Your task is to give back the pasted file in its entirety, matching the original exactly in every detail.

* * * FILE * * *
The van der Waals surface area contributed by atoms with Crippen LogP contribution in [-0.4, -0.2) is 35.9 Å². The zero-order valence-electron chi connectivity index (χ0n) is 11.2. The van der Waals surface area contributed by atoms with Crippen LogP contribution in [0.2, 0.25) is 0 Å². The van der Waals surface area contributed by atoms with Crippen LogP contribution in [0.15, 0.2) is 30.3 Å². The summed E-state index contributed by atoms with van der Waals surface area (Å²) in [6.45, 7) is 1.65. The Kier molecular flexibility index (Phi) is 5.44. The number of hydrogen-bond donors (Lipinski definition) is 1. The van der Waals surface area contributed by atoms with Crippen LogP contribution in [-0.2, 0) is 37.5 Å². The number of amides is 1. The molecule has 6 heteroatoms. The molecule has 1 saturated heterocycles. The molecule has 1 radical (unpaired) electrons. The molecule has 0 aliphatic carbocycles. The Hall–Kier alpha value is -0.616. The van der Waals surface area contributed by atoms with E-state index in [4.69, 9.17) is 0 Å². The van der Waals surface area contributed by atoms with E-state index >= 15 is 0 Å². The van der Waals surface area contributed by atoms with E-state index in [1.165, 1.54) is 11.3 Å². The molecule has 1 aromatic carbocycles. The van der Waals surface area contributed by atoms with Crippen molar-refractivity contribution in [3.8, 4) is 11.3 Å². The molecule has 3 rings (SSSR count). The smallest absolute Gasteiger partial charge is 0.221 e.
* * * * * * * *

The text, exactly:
The van der Waals surface area contributed by atoms with Crippen LogP contribution in [-0.4, -0.2) is 35.9 Å². The zero-order valence-electron chi connectivity index (χ0n) is 11.2. The van der Waals surface area contributed by atoms with Crippen LogP contribution in [0.2, 0.25) is 0 Å². The van der Waals surface area contributed by atoms with Crippen LogP contribution in [0.15, 0.2) is 30.3 Å². The summed E-state index contributed by atoms with van der Waals surface area (Å²) in [6.45, 7) is 1.65. The Kier molecular flexibility index (Phi) is 5.44. The number of hydrogen-bond donors (Lipinski definition) is 1. The van der Waals surface area contributed by atoms with Crippen LogP contribution in [-0.2, 0) is 37.5 Å². The number of amides is 1. The molecule has 6 heteroatoms. The molecule has 1 saturated heterocycles. The molecule has 1 radical (unpaired) electrons. The molecule has 0 aliphatic carbocycles. The Hall–Kier alpha value is -0.616. The van der Waals surface area contributed by atoms with E-state index in [4.69, 9.17) is 0 Å². The van der Waals surface area contributed by atoms with E-state index >= 15 is 0 Å². The van der Waals surface area contributed by atoms with E-state index in [1.165, 1.54) is 11.3 Å². The molecule has 1 aromatic carbocycles. The van der Waals surface area contributed by atoms with Crippen molar-refractivity contribution in [3.8, 4) is 11.3 Å². The molecule has 3 rings (SSSR count). The smallest absolute Gasteiger partial charge is 0.221 e.